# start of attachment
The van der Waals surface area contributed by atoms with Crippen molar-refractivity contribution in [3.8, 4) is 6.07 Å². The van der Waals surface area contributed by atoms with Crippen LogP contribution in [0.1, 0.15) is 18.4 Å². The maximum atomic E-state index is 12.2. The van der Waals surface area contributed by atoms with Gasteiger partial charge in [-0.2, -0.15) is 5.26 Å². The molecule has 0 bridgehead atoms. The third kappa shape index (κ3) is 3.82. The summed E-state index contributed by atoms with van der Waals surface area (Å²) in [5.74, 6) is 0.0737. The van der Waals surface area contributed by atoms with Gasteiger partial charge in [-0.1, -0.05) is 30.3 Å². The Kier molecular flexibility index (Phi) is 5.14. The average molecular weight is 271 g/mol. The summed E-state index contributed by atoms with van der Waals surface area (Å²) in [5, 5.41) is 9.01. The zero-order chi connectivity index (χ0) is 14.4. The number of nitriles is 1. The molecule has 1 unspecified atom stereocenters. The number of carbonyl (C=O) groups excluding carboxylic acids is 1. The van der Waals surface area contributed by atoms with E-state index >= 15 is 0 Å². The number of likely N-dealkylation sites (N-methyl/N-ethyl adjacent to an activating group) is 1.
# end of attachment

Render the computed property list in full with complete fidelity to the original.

The van der Waals surface area contributed by atoms with Crippen molar-refractivity contribution in [3.8, 4) is 6.07 Å². The van der Waals surface area contributed by atoms with Crippen LogP contribution in [0.1, 0.15) is 18.4 Å². The maximum atomic E-state index is 12.2. The van der Waals surface area contributed by atoms with Gasteiger partial charge in [-0.2, -0.15) is 5.26 Å². The molecule has 0 bridgehead atoms. The third kappa shape index (κ3) is 3.82. The summed E-state index contributed by atoms with van der Waals surface area (Å²) in [5.74, 6) is 0.0737. The van der Waals surface area contributed by atoms with Gasteiger partial charge in [-0.1, -0.05) is 30.3 Å². The Kier molecular flexibility index (Phi) is 5.14. The average molecular weight is 271 g/mol. The summed E-state index contributed by atoms with van der Waals surface area (Å²) in [5, 5.41) is 9.01. The zero-order chi connectivity index (χ0) is 14.4. The number of nitriles is 1. The molecule has 1 unspecified atom stereocenters. The number of carbonyl (C=O) groups excluding carboxylic acids is 1. The van der Waals surface area contributed by atoms with E-state index >= 15 is 0 Å². The number of likely N-dealkylation sites (N-methyl/N-ethyl adjacent to an activating group) is 1.